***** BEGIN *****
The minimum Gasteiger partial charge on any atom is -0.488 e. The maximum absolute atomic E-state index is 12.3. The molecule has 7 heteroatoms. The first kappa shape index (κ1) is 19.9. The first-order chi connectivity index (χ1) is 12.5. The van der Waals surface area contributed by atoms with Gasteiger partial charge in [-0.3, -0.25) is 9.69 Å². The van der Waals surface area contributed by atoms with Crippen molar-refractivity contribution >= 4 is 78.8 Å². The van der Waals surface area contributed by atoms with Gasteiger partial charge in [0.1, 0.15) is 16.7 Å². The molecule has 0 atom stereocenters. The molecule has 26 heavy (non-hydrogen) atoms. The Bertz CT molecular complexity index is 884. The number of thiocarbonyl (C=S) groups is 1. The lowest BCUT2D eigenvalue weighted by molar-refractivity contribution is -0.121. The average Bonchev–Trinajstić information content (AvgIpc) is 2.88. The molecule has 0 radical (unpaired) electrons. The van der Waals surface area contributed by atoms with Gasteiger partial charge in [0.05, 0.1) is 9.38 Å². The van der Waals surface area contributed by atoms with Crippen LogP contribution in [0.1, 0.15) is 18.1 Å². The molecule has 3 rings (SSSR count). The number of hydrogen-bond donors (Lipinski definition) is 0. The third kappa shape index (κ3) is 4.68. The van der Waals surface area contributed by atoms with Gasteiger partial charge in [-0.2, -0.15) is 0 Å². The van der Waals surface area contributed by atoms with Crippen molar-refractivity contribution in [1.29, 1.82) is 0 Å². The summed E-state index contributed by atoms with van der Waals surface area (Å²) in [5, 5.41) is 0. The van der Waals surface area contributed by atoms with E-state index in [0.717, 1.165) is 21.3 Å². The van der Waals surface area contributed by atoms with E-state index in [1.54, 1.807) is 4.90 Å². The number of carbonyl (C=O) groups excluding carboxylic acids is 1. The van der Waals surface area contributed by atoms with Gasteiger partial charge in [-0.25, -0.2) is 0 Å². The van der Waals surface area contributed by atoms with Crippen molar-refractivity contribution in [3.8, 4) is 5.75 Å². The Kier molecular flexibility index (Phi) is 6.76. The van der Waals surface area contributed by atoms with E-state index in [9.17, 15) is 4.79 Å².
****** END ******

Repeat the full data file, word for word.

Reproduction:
The minimum Gasteiger partial charge on any atom is -0.488 e. The maximum absolute atomic E-state index is 12.3. The molecule has 7 heteroatoms. The first kappa shape index (κ1) is 19.9. The first-order chi connectivity index (χ1) is 12.5. The van der Waals surface area contributed by atoms with Gasteiger partial charge in [-0.3, -0.25) is 9.69 Å². The van der Waals surface area contributed by atoms with Crippen molar-refractivity contribution >= 4 is 78.8 Å². The van der Waals surface area contributed by atoms with Gasteiger partial charge in [0.1, 0.15) is 16.7 Å². The molecule has 0 atom stereocenters. The molecule has 26 heavy (non-hydrogen) atoms. The Bertz CT molecular complexity index is 884. The number of thiocarbonyl (C=S) groups is 1. The lowest BCUT2D eigenvalue weighted by molar-refractivity contribution is -0.121. The average Bonchev–Trinajstić information content (AvgIpc) is 2.88. The molecule has 0 radical (unpaired) electrons. The van der Waals surface area contributed by atoms with Gasteiger partial charge in [0.05, 0.1) is 9.38 Å². The van der Waals surface area contributed by atoms with Crippen LogP contribution in [0.1, 0.15) is 18.1 Å². The molecule has 3 rings (SSSR count). The number of hydrogen-bond donors (Lipinski definition) is 0. The third kappa shape index (κ3) is 4.68. The van der Waals surface area contributed by atoms with Gasteiger partial charge in [-0.2, -0.15) is 0 Å². The van der Waals surface area contributed by atoms with Crippen molar-refractivity contribution in [1.29, 1.82) is 0 Å². The summed E-state index contributed by atoms with van der Waals surface area (Å²) in [5, 5.41) is 0. The van der Waals surface area contributed by atoms with E-state index in [0.717, 1.165) is 21.3 Å². The van der Waals surface area contributed by atoms with E-state index in [1.54, 1.807) is 4.90 Å². The number of carbonyl (C=O) groups excluding carboxylic acids is 1. The van der Waals surface area contributed by atoms with Gasteiger partial charge in [-0.25, -0.2) is 0 Å². The van der Waals surface area contributed by atoms with Crippen molar-refractivity contribution in [3.8, 4) is 5.75 Å². The Kier molecular flexibility index (Phi) is 6.76. The van der Waals surface area contributed by atoms with E-state index in [9.17, 15) is 4.79 Å².